Silky Shark, Thresher Sharks, and Devil Rays Protected on CITES Appendix II
Countries Must Now Finalize Decisions in Plenary Later This Week
Chip Weiskotten, email@example.com, +1 518-669-3936
Brittney Francis, firstname.lastname@example.org, +44 07508 979958
JOHANNESBURG, South Africa (October 3, 2016) – In a highly anticipated Committee session today, proposals to list devil rays, thresher sharks, and the silky shark under CITES* were supported by more than the two-thirds of voting Parties required for adoption. Conservationists are delighted yet mindful that Committee decisions must still be confirmed in the final CITES plenary session later this week.
“Assuming these decisions stand, this is a big win for all these species of sharks and rays as governments around the world will now have to act to reduce the overfishing that threatens them,” said Andy Cornish of the WWF.
Nine devil rays, the three thresher sharks, and the silky shark were proposed by a variety of countries for listing under CITES Appendix II, which would result in international trade restrictions to ensure exports are sustainable and legal.
“We are elated by the resounding support for safeguarding the devil rays, some of the oceans’ most vulnerable animals,” said Sonja Fordham of Shark Advocates International.
Ali Hood of the Shark Trust noted, “While we’re hopeful that this important decision for silky sharks will stand, we stress that complementary fishing limits are key to the effective conservation.”
“We are grateful that governments recognize the value of healthy thresher shark populations for both fisheries and tourism,” said Ania Budziak of Project AWARE.
CITES Parties will reconvene in Plenary to begin finalizing decisions on Tuesday.
“We urge governments to endorse the Committee decisions and put in place these vital international trade controls, as a matter of priority,” added Amie Brautigam of the Wildlife Conservation Society.
Earlier in the meeting, Parties agreed steps aimed at improving the traceability of shark and ray products, which is fundamental to CITES implementation. Countries’ interventions reflected a growing recognition of the vital role CITES can play in shark and ray conservation by enhancing data, improving management, and ensuring sustainable international trade.
Project AWARE, Shark Advocates International, Shark Trust, TRAFFIC, Wildlife Conservation Society, and WWF are working in partnership to promote the ray and shark listing proposals, with support from the Paul G. Allen Family Foundation.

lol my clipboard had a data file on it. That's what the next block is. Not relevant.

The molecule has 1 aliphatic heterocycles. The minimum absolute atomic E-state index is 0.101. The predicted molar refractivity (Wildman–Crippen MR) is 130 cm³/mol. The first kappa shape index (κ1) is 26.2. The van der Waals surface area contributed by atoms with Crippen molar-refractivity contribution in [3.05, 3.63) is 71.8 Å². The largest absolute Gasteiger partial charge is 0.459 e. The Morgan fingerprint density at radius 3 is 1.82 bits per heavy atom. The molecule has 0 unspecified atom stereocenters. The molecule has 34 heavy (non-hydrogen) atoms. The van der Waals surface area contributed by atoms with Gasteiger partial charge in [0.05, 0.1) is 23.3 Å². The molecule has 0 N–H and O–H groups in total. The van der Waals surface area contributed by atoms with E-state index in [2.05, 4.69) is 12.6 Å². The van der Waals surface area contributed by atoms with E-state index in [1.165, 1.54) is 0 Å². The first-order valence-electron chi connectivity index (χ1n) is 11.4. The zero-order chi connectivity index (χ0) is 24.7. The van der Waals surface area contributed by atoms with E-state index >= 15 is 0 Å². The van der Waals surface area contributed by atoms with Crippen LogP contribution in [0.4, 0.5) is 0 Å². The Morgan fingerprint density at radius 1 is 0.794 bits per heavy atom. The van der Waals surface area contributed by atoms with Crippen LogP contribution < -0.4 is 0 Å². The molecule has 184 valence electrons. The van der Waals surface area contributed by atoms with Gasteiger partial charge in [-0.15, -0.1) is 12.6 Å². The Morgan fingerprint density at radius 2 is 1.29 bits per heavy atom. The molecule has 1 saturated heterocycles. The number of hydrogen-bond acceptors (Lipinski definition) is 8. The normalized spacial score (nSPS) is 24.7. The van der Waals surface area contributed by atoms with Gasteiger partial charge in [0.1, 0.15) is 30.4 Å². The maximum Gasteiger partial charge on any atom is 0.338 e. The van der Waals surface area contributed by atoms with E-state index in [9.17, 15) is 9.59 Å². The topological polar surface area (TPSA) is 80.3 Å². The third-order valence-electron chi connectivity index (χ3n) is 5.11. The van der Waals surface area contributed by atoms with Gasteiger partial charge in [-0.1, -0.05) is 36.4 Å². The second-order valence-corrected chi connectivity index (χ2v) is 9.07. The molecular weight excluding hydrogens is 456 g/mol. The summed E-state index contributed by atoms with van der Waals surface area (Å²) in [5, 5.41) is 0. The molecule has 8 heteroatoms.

Wildlife Conservation Society (WCS)
MISSION: WCS saves wildlife and wild places worldwide through science, conservation action, education, and inspiring people to value nature. VISION: WCS envisions a world where wildlife thrives in healthy lands and seas, valued by societies that embrace and benefit from the diversity and integrity of life on earth. To achieve our mission, WCS, based at the Bronx Zoo, harnesses the power of its Global Conservation Program in more than 60 nations and in all the world’s oceans and its five wildlife parks in New York City, visited by 4 million people annually. WCS combines its expertise in the field, zoos, and aquarium to achieve its conservation mission. Visit: www.wcs.org; http://www.facebook.com/TheWCS; http://www.youtube.com/user/WCSMedia Follow: @thewcs.
CITESCITES (the Convention on International Trade in Endangered Species of Wild Fauna and Flora) is an international agreement between governments. Its aim is to ensure that international trade in specimens of wild animals and plants does not threaten their survival.CITES (the Convention on International Trade in Endangered Species of Wild Fauna and Flora) is an international agreement between governments. Its aim is to ensure that international trade in specimens of wild animals and plants does not threaten their survival.CITES regulates international trade in over 35,000 species of plants and animals, including their products and derivatives, ensuring their survival in the wild with benefits for the livelihoods of local people and the global environment. The CITES permit system seeks to ensure that international trade in listed species is sustainable, legal and traceable. CITES was signed in Washington D.C. on 3 March 1973. The 17th meeting of the Conference of the Parties to CITES (CoP17) will take place in Johannesburg, South Africa from 24 September to 5 October 2016 at the Sandton Convention Center. South Africa offered to host CoP17 at the 16th meeting of the Conference of the Parties (Bangkok, March 2013), which was accepted by acclamation. Following discussions with the South African authorities and the finalization of an open bid process, the host city was announced through a joint media release on 19 June, 2015.